fatigue and improve with rest? long periods of time.
Do you wear corrective lenses?
Q Has your distance vision decreased? Decreased distance vision: Uncorrected refractory error.
Your near vision? Decreased near vision: Commonly associated with aging
When was your last eye exam? (called presbyopia, hyperopia, or farsightedness).
Are all images hazy? “Cloudy cornea,” which sometimes occurs in glaucoma, or
Do objects appear wavy or cloudy lens caused by cataract.
Irregular? Astigmatism (irregularly shaped cornea) prevents light rays
from being focused on a single point on the retina.
R Do you have muscle weakness or tremor? MS or MG.
Lack of sensation in the skin?
S What activities does your blurred vision Indicates actual or potential problems in performing ADLs or
prevent you from doing or make it difficult taking part in school, occupational, or social activities.
for you to do?
T How long have you had blurred vision? Is it Can help determine the underlying cause.
constant or intermittent?

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Assessing the Eye and the Ear

SYMPTOM ANALYSIS: HEARING LOSS

QUESTIONS TO ASK SIGNIFICANCE


P Have you had an ear infection or head Rupture of the tympanic membrane during an acute infection
injury recently? Are you or have you ever or as a result of trauma prevents hearing by air conduction.
been exposed to continuous loud noise? Damage to the vestibulocochlear nerve or the temporal area
Have you ever taken the antibiotics of the brain may cause to sudden hearing loss. Excessive
gentamycin or streptomycin? exposure to loud noise can cause damage to hearing
Does anything improve your hearing? structures. Some antibiotics can cause permanent hearing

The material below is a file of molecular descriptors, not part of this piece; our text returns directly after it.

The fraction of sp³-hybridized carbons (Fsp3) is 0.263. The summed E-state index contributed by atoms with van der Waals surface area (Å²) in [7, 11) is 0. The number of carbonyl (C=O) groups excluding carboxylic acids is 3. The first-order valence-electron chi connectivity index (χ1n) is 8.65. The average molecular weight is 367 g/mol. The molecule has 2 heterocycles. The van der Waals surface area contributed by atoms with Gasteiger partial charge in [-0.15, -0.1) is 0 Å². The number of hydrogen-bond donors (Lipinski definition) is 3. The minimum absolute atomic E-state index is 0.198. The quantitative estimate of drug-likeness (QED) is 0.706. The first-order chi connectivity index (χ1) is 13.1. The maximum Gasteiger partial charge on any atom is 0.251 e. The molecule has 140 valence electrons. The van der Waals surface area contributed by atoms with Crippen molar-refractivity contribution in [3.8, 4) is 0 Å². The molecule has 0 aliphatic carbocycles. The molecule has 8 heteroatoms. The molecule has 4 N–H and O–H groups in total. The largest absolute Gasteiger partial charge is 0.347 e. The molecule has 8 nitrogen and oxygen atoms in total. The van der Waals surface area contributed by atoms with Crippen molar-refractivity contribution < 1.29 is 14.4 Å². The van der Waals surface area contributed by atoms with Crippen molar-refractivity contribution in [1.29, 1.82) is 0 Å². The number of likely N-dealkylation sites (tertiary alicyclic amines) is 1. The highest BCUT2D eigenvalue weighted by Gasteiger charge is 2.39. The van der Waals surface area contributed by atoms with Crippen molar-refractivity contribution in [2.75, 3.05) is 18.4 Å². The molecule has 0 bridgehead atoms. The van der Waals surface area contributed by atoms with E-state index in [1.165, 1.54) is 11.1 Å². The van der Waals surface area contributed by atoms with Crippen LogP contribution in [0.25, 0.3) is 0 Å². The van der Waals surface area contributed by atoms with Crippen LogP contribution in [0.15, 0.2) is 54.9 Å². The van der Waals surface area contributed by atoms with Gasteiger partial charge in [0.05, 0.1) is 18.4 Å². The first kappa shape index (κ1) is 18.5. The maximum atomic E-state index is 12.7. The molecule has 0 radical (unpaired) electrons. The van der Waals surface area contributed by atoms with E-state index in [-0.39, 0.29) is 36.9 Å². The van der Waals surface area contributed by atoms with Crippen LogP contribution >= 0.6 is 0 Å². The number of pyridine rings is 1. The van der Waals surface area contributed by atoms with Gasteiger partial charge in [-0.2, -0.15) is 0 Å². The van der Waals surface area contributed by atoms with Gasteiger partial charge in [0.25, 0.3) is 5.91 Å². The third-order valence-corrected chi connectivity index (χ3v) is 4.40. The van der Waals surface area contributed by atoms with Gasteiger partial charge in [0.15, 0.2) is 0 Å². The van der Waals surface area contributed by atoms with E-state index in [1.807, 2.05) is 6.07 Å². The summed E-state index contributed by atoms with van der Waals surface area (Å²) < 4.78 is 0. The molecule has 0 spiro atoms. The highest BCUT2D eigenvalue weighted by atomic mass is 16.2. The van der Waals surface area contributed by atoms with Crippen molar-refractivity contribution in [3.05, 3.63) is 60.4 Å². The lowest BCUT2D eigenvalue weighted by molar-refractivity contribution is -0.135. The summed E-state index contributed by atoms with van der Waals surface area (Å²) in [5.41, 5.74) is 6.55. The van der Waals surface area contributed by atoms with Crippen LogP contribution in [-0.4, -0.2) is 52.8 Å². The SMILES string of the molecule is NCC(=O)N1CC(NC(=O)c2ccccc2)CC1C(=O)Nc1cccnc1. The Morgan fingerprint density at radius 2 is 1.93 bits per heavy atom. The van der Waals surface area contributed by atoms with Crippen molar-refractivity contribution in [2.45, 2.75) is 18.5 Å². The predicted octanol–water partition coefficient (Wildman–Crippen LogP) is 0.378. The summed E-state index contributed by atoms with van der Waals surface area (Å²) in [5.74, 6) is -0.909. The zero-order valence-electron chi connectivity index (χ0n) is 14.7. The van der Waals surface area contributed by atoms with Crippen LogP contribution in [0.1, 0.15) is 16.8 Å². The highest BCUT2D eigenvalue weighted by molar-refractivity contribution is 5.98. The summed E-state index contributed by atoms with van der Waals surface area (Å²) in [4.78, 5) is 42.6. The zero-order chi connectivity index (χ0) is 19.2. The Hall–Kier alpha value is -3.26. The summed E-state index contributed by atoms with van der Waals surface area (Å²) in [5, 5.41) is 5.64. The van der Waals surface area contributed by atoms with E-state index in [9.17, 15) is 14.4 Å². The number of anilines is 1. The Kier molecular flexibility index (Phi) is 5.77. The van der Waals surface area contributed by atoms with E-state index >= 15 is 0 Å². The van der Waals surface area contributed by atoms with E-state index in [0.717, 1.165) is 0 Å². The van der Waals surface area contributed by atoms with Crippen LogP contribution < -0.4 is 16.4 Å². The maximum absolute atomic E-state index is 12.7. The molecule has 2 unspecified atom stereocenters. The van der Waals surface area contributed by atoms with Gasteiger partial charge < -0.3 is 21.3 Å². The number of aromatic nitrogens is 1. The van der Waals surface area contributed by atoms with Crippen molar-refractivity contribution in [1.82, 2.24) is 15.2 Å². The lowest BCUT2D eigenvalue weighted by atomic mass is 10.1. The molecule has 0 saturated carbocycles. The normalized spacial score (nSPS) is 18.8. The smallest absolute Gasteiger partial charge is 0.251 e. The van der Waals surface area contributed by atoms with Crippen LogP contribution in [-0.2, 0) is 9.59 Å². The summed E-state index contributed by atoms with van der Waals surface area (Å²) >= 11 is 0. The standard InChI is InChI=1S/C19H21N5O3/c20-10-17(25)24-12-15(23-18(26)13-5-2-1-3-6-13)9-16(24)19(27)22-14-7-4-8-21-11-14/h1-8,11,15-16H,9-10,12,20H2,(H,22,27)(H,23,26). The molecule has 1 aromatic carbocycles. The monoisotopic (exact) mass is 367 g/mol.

loss. Provides information about self-care and treatment
effectiveness.
Q Are certain sounds more difficult to hear? Common in persons with age-related hearing loss
For example, high-pitched sounds or (presbycusis).
conversations when other people are Occurs in otitis media and serous otitis or after exposure to
speaking in the background? loud noises.
Are sounds muffled or distant?
R Is your hearing loss associated with Occurs with ear infections such as otitis media.
ear pain? Ear infection with rupture of the tympanic membrane.
Is it associated with sudden relief of Symptoms of URI often occur with ear infections.
ear pain?
Have you recently had a cough, sore
throat, fever, or nasal congestion?
S Is your hearing loss in one or both ears? Inability to hear can negatively affect self-esteem,
How has your hearing loss affected your self-confidence, and social interaction.
ability to function at school or work?
T How long have you noticed your hearing Sudden hearing loss occurs in ear infections and ruptured
loss? Did it occur suddenly or gradually? tympanic membrane. Gradual loss occurs with aging,
ototoxicity, and cerumen accumulation.

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Assessing the Eye and the Ear

SYMPTOM ANALYSIS: VERTIGO

QUESTIONS TO ASK SIGNIFICANCE


P Does the dizziness get worse if you get up May occur with postural hypotension.
from a lying position? Associated with multiple diseases, including Ménière’s disease
Does it get worse when you lift your head? and acoustic neuroma as well as vestibulotoxic drugs.
Have you recently had treatment with High doses, prolonged treatment with or rapid infusion of
intravenous antibiotics, diuretics, or high ototoxic drugs may produce vertigo.
doses of aspirin or nonsteroidal
anti-inflammatory drugs (NSAIDs)?
Q Do you feel as though your body is Referred to as subjective vertigo.
spinning or swaying? Referred to as objective vertigo.
Do you feel as though stationary objects
are moving?
R Do you have other symptoms, such as nau- Nausea, vomiting, and low-buzz tinnitus in one ear associated
sea, vomiting, or ringing in your ears? with Ménière’s disease.
S What activities does your dizziness Provides baseline data for future comparison of progress.
prevent you from doing or make it difficult Supports nursing diagnoses Injury, risk for and Home
for you to do? Maintenance, impaired.
T How long have you been feeling dizzy? Duration and predictability influence patient’s ability to cope
Is it constant, or does it come and go? with condition. Unpredictable occurrences increase the risk
of injury.

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Assessing the Eye and the Ear

SYMPTOM ANALYSIS: TINNITUS

QUESTIONS TO ASK SIGNIFICANCE


P What makes the ringing in the ears better? Provides information about self-care and self-treatment
Worse? measures that have or have not been effective.